We have recently bought a collection of biographical sketches and anecdotes relating to famous Britons who had distinguished themselves during the French Revolutionary War (1793-1802). Among the 24 men described in ‘Neuer brittischer Plutarch’ (AB.2.214.37) are the Scots Adam Duncan, Viscount Duncan; Henry Dundas, first Viscount Melville; Thomas Erskine, fisrt Baron Erskine; and Sir John Sinclair.
The German Lutheran minister (Ernst) Friedrich Wilhelm Gillet (1762-1829), who preached in Berlin, wrote the sketches. His description of the eminent Britons is relatively neutral. As a Prussian, he would have been aware that King Friedrich Wilhelm III was pursuing a policy of neutrality in the Napoleonic Wars. However, there is clearly an underlying admiration for the British in refusing to bow to France.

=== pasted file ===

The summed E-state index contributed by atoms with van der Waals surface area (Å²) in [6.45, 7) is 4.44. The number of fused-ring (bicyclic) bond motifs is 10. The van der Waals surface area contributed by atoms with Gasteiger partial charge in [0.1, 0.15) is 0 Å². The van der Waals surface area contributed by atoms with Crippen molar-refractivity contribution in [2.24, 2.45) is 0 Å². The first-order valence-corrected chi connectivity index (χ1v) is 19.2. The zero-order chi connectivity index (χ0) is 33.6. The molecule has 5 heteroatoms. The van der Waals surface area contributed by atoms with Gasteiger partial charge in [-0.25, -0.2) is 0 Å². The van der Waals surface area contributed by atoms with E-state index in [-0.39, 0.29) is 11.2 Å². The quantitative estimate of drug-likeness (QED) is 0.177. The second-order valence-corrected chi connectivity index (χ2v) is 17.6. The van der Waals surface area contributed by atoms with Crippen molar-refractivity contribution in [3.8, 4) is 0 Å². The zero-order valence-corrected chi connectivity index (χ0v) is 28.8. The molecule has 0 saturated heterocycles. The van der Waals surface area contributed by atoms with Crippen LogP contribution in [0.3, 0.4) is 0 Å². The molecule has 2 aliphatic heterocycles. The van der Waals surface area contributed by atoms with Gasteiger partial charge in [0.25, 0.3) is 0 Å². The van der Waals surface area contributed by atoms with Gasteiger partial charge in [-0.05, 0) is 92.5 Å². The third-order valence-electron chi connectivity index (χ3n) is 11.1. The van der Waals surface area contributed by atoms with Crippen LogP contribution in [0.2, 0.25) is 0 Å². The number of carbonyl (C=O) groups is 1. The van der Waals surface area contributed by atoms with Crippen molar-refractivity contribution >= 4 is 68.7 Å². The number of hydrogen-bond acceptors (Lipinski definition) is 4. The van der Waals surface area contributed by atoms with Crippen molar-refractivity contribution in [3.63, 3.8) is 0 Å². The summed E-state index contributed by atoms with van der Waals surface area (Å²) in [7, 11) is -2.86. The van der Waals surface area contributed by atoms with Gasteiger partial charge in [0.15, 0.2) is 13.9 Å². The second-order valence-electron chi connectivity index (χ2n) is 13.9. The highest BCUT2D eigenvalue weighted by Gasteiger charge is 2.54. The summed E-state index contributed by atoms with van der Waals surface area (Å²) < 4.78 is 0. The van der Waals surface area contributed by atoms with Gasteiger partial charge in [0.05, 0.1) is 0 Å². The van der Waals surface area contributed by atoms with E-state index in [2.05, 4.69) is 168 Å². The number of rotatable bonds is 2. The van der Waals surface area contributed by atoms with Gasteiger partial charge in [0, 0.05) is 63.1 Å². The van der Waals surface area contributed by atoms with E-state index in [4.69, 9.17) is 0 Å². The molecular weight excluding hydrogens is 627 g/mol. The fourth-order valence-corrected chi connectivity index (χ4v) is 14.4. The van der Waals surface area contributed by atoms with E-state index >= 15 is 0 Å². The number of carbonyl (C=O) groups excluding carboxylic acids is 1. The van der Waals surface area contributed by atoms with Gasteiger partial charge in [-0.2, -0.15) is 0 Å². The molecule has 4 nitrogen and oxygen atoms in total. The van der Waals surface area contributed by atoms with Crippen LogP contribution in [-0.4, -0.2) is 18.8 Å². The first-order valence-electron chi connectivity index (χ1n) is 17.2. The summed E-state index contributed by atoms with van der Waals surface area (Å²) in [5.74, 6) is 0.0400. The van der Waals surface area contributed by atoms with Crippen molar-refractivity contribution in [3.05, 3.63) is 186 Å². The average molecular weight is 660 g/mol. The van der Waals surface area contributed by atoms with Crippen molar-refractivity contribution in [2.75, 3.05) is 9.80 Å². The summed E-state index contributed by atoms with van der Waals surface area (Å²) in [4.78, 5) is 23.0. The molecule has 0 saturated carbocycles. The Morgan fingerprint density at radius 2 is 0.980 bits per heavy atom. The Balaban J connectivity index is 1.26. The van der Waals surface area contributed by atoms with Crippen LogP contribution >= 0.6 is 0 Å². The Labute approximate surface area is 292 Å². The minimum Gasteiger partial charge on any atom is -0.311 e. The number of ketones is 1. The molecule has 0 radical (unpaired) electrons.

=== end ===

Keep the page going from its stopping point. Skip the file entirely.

The book is illustrated with portraits of the men it describes. It includes an engraving of the wooden carving ‘Tipu’s tiger‘, mentioned at the end of the book in a series of anecdotes relating to Britain’s war against Tipu Sahib, sultan of Mysore in South India.
Gillet intended his work as a continuation of Thomas Mortimer’s popular ‘British Plutarch; or, biographical entertainer’, which was first published in London in 1762. In turn, it had taken as its inspiration the biographies of the ancient Greek author Plutarch of eminent Greek and Roman statesmen and generals.